We drove the 2.2 miles up the gravel road to the "Winery." We could tell we were getting close as there were grapes. Not lots of grapes. Not enough to say this is a winery, compared to what I see in other places, but the sign out front affirmed it, so we pulled in.
Have you ever seen one of those farms where they park old tractors in a field and leave it...for years...and it just becomes part of the land. And maybe they do the same for a couple of trucks and a bathtub? I'm not saying that exactly describes this place, but it exactly describes this place. Little effort was put into the "curb appeal."
We pulled in and slowly drove down the road between the house and the barn. A dog came out to great us by standing in our way. I stopped. It slowly came to the driver's side so I could pull forward some more.
As I approached the far end of the house, we could see people inside, so we waved. They waved.
As one of them came outside, I rolled down Jonathan's window and greeted the man.
"I saw your sign and we wanted to come check it out," I said. "I noticed you're only open Thursday through Saturday."
"It's close enough to Thursday for me," he replied. "Come on down."
He headed down the road toward the grapes, windmill, and the tasting room, where I've heard you can also get pizza.
I parked the truck, grabbed my camera, and Jonathan and I followed the man into the building down the hill.
He put two glasses on the counter and uncorked a bottle and poured. We drank.
AUTHOR’S NOTE: I'm probably as bad at reviewing wines as I am movies. I have seen very few movies I didn't like and I rarely have a bad glass of wine. I'm also bad at reviewing music, as I actually listen to Tiny Tim, Slim Whitman, Yma Sumac, and Neil Diamond...and almost anything else out there.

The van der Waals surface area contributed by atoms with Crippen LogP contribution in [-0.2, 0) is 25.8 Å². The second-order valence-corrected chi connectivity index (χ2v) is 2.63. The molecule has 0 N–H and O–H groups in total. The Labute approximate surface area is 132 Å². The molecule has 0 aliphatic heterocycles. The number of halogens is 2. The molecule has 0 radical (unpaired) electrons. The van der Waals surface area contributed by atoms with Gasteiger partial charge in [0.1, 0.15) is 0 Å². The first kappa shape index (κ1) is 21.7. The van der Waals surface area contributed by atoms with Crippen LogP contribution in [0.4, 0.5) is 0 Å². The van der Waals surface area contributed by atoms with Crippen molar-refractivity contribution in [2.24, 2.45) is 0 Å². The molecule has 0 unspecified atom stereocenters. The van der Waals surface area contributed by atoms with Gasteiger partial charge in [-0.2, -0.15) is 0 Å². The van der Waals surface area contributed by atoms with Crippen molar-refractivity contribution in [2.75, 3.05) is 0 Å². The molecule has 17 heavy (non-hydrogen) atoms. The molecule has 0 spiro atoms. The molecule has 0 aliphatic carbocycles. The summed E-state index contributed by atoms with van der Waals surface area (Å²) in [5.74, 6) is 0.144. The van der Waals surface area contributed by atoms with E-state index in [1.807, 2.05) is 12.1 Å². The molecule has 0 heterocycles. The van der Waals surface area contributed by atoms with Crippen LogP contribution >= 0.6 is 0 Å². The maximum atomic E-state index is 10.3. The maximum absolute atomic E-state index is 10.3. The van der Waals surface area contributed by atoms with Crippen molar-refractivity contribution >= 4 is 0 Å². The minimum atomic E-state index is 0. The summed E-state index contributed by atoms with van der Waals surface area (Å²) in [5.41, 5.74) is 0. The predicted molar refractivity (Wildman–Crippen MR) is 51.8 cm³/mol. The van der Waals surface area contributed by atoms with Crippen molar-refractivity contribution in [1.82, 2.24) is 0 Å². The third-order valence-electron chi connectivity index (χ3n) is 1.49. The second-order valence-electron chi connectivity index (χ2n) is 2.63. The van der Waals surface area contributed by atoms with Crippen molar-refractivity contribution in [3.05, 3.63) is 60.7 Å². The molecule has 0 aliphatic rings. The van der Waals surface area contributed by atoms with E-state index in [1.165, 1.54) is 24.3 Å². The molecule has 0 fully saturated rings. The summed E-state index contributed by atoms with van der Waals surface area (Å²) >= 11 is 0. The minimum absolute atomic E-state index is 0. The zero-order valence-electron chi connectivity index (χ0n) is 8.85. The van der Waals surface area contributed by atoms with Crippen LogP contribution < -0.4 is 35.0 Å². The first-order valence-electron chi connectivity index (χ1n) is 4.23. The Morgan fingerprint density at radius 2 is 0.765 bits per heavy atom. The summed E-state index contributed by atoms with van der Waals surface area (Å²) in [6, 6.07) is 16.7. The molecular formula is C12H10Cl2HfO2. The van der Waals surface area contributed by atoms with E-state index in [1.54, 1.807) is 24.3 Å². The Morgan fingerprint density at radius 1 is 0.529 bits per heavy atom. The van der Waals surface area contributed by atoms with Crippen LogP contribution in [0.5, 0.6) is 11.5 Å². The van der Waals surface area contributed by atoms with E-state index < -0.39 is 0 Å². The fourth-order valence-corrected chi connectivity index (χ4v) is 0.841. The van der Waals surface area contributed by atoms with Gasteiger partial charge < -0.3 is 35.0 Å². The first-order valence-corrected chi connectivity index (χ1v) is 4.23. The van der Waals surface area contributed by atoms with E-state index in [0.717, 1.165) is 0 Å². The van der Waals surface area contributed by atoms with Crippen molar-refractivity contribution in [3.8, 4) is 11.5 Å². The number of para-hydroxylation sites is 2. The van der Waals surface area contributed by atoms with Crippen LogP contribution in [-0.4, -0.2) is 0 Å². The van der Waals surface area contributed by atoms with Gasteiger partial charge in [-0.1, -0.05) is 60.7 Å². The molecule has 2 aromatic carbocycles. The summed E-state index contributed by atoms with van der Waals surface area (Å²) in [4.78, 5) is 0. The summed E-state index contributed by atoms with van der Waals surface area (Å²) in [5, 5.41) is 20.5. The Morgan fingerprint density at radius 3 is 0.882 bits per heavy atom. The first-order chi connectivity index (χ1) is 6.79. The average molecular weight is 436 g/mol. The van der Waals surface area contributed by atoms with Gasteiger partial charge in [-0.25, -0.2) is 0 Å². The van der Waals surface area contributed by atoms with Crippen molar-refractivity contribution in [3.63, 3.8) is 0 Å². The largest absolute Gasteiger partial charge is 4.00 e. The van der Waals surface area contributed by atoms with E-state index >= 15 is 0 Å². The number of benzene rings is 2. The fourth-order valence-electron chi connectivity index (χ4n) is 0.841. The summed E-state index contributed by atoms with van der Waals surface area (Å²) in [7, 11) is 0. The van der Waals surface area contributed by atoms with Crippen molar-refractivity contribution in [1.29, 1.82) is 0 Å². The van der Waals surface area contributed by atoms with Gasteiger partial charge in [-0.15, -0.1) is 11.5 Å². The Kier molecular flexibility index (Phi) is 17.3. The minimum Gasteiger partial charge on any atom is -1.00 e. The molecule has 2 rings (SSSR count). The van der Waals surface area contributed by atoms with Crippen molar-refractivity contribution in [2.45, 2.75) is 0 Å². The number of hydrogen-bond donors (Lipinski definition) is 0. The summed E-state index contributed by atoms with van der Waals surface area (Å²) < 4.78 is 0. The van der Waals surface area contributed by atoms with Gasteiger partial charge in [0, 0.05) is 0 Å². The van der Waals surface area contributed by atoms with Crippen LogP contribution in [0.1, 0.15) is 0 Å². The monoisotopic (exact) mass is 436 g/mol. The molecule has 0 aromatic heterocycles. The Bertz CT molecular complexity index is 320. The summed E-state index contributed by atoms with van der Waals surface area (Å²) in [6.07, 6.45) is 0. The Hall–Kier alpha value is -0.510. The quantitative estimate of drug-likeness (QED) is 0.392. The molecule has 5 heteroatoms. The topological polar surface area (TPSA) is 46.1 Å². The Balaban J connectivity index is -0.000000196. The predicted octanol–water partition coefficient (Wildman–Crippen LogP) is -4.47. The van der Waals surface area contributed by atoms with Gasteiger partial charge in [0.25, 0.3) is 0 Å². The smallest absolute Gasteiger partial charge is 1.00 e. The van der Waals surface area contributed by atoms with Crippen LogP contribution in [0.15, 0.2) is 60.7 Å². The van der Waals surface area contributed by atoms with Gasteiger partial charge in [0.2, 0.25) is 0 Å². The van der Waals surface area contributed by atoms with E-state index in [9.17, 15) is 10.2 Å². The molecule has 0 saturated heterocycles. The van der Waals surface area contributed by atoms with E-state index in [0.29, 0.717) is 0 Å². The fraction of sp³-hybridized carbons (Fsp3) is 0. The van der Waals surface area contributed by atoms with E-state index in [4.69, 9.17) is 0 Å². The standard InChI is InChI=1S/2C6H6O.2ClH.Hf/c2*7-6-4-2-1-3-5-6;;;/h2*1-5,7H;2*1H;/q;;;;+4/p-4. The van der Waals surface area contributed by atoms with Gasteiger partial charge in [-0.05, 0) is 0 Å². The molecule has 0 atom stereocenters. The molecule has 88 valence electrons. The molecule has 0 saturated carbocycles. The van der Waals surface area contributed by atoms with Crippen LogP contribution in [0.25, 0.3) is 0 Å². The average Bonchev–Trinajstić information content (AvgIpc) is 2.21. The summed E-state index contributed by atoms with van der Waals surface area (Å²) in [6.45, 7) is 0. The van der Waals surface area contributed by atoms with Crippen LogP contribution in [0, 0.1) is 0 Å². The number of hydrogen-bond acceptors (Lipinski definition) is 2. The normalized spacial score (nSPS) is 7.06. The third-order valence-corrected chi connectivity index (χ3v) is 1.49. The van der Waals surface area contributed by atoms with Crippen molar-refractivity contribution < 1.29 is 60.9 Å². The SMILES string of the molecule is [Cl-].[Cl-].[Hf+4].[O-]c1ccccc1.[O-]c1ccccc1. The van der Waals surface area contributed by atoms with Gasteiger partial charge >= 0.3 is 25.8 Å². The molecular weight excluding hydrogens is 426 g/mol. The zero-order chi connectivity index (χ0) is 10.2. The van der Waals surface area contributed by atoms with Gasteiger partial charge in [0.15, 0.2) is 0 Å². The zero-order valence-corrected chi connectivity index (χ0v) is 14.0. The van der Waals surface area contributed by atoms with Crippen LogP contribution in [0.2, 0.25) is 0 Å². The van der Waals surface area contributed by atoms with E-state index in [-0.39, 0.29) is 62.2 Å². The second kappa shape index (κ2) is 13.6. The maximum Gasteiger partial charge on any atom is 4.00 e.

As we drank, I think I heard Jonathan raise an eyebrow.
"It's sweet," I said, "like a Moscato."
The vintner, Ethan, nodded and pulled another bottle from the cooler.
My review: It was white, sweet, made from grapes, and very rural.
Ethan said the wine was made from grapes grown right outside. By the size of the vineyard, I'm guessing we pretty much drank the yield sitting there.
The next wine was an apple wine. He was going to let us try two different ones, both made from local apples. The first one I forgot which apple it was and the second was a granny something something.
I liked them both. I think Jonathan did the quick "toss it over your shoulder when he's not looking and let the dog lick it up" trick.
"I also have pear wine," Ethan said.
"Now you're talking," I exclaimed, anxious to try pear wine.
Ethan explained that one of them he likes and the other he hates. He wasn't going to tell us which, he would let us figure it out. With a little prying, we were able to get it out of him that the pear wine he hates has nothing to do with the quality of the product, but is solely because while picking the pears, he fell off the ladder and broke his back in three places.
I had to admit to Ethan that I preferred the one he broke his back for. Unfortunately, he made that wine before he got his license, so I couldn't buy a bottle.
Jonathan, Ethan, and I had a great time shooting the breeze, laughing, and learning a lot bout the wine business before it was time to hit the road again. On the way out I bought a bottle of the wine made from his vineyard.
"That was nice of you," Jonathan said, as we headed for the truck.